Everyone’s heard so much about content marketing and its benefits to your sales efforts. There are a lot of effective methodologies for planning your content strategy. And in most cases, the first step for all of them in to understand your buyer personas which are [verbatim HubSpot definition] semi-fictional representations of your ideal customer based on real data and some select educated speculation about customer demographics, behavior patterns, motivation, and goals.

After the personas are developed, you may wonder what the next step is to begin identifying your content needs. Again, there are multiple ways to go about it, but one of the ways is using your organization’s sales cycle as a planning tool.

UNDERSTANDING YOUR B2B SALES CYCLE AND TIMING

The first step to this component is, of course, understanding your B2B sales cycle and timing. And you might have different labels for your sales cycle phases than other companies do, but presumably, they are defined in some way. Some examples might be as simple as: Entry, Mid-Point, Close; to Awareness, Consideration, Close; or even, Prospect, Qualified Lead, Sales Accepted Lead, Closed Sale; or any permutation in between those labels.

The point is your buyer personas have specific pain points, educational needs, proof requirements, and specifics at each phase. And matching up your content can help satisfy your prospects needs enough to move them to the next stage.

CONDUCTING A CURRENT CONTENT AUDIT

Once the personas and sales cycle are identified, you need to conduct an audit of what you currently have for content resources. This could include collateral such as sales sheets or brochures; your website, associated blogs, and social media; product demos or free trials; more detailed content like white papers, videos, infographics or research reports; all the way to your proposals and invoices or support information or technical manuals/documentation.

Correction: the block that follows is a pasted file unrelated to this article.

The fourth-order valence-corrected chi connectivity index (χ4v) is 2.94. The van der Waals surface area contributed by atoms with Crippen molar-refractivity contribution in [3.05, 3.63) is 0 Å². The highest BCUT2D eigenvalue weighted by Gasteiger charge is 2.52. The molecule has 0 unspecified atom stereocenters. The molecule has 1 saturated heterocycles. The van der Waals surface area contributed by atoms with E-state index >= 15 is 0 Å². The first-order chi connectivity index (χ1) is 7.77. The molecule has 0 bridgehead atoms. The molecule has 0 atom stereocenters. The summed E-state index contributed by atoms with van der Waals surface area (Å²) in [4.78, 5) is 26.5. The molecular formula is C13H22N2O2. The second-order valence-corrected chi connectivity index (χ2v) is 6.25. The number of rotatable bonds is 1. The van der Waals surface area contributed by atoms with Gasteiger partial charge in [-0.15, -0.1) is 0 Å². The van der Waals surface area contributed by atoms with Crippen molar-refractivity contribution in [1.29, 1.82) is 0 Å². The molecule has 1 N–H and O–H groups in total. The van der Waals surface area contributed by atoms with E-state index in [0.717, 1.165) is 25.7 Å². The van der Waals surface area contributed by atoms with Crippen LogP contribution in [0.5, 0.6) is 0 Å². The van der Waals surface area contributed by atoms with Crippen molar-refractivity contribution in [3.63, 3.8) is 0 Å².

The next step is to align your current content resources with your identified sales cycle stages and pain points of your personas. A very simple example using one of the labels examples above might look like this:

Again, this is in its simplistic form, and there are many other ways to break out the stages and categories of content. A chart like this can also show you where your holes are for content. If you don’t have “enough” in a certain box, you know that’s your priority when you begin content creation.

Let us know if you’ve found good ways to analyze and categorize your content for your content marketing strategy.